Study

Gear selectivity of large-mesh nets and drumlines used to catch sharks in the Queensland Shark Control Program

  • Published source details Sumpton W.D., Taylor S.M., Gribble N.A., McPherson G. & Ham T. (2011) Gear selectivity of large-mesh nets and drumlines used to catch sharks in the Queensland Shark Control Program. African Journal of Marine Science, 33, 37-43

Actions

This study is summarised as evidence for the following.

Action Category

Use baited lines instead of nets for shark control

Action Link
Marine and Freshwater Mammal Conservation
  1. Use baited lines instead of nets for shark control

    A site comparison study in 1992–2008 at three coastal sites in the South Pacific Ocean, Queensland, Australia (Sumpton et al. 2011) found that baited lines used for shark control had fewer entanglements of four dolphin species, humpback whales Megaptera novaeangliae and dugongs Dugong dugon than nets, and survival of entangled dolphins was higher on baited lines.  Overall, baited lines had fewer entanglements than nets of common dolphins Delphinus delphis (5 vs 74 respectively), bottlenose dolphins Tursiops spp. (6 vs 26), Indo-Pacific humpback dolphins Sousa chinensis (0 vs 12), spinner dolphins Stenella longirostris (0 vs 12), humpback whales (0 vs 26) and dugongs (0 vs 9). Survival of entangled common and bottlenose dolphins was higher on baited lines (both 100%) than in nets (common: 5%; bottlenose: 8%). Catch rates and survival of target sharks on baited lines and in nets differed between species (see original paper for details). At each of three locations, 9–35 baited ‘drum’ lines (single lines suspended beneath a buoy with a baited shark hook) and 3–11 shark-control nets (186 m long x 6 m deep, 50 cm stretched mesh size) were deployed to protect beaches. All lines and nets were deployed parallel to the shore in water 6–12 m deep. Fishers checked and re-baited the 56 lines and 17 nets during 15–20 days/month in 1992–2008.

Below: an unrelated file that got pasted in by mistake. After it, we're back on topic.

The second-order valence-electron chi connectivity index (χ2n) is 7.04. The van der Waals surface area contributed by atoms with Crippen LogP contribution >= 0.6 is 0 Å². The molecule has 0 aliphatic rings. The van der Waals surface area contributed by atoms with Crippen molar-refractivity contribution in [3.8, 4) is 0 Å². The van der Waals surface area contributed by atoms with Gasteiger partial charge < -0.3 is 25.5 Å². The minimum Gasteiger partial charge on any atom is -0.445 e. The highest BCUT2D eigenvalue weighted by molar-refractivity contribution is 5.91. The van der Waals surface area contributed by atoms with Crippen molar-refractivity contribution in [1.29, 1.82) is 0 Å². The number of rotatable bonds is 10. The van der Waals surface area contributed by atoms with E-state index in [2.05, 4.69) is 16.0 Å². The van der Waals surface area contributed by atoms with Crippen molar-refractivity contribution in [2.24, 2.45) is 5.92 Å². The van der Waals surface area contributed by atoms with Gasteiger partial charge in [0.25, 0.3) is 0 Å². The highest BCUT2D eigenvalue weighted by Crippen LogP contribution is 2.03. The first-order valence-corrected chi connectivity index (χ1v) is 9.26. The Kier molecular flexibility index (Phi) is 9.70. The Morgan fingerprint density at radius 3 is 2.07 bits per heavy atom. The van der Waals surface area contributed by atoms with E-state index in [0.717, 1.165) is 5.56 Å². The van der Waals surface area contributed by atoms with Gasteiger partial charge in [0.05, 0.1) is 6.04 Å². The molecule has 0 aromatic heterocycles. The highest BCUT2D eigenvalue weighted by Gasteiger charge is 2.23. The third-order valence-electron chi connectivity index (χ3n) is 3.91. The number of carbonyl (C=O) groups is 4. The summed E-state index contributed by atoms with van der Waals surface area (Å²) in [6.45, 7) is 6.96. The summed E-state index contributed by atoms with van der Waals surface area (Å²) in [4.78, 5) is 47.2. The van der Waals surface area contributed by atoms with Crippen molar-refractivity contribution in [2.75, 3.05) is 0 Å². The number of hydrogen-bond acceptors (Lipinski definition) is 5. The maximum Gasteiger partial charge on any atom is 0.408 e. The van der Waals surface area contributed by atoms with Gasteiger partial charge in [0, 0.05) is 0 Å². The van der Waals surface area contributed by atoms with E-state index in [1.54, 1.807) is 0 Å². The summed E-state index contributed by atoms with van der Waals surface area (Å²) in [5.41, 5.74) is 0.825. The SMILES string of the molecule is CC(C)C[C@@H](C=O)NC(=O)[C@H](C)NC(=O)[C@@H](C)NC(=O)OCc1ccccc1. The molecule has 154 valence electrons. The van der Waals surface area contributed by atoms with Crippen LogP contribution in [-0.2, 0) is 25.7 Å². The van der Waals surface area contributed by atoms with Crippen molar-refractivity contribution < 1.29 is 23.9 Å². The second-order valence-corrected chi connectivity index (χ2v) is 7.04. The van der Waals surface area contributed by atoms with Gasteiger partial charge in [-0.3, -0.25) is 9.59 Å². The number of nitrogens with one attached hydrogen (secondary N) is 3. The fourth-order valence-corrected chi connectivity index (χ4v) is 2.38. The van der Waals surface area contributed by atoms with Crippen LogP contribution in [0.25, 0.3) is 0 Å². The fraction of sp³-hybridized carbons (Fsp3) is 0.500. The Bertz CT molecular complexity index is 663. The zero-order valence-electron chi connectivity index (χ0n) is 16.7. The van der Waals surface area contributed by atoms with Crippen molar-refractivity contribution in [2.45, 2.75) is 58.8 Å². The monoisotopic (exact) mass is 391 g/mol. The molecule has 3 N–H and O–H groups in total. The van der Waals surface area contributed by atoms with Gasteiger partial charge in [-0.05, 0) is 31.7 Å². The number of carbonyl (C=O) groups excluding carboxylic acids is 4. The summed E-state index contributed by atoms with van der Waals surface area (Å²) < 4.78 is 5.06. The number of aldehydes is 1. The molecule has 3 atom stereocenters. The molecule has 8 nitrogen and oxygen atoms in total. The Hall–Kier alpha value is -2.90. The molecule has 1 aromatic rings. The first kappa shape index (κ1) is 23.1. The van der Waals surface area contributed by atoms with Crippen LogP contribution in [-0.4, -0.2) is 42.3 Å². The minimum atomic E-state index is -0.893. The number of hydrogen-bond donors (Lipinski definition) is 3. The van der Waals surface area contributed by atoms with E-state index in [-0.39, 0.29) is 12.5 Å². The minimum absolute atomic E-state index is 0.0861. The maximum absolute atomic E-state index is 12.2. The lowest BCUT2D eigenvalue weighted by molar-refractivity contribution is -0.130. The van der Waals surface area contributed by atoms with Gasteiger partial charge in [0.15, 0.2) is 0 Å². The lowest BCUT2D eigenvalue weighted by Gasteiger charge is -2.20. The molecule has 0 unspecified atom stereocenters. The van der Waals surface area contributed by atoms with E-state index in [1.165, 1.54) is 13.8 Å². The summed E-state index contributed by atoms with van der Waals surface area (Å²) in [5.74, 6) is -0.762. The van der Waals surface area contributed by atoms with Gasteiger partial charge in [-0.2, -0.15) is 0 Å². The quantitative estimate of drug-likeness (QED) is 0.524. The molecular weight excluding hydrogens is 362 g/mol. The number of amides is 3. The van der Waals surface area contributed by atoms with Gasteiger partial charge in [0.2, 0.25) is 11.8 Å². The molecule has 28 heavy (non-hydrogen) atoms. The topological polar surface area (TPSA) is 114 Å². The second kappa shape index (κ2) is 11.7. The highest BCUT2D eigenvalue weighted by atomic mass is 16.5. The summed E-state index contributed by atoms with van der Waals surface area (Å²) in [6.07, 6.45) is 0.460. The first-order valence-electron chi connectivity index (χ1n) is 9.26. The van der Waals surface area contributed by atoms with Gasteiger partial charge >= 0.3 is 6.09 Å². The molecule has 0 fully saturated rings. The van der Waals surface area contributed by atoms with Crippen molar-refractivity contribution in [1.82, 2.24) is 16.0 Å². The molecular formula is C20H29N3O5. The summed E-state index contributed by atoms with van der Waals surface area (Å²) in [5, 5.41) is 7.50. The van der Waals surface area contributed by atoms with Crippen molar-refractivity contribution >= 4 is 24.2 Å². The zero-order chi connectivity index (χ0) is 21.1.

(Summarised by: Anna Berthinussen)

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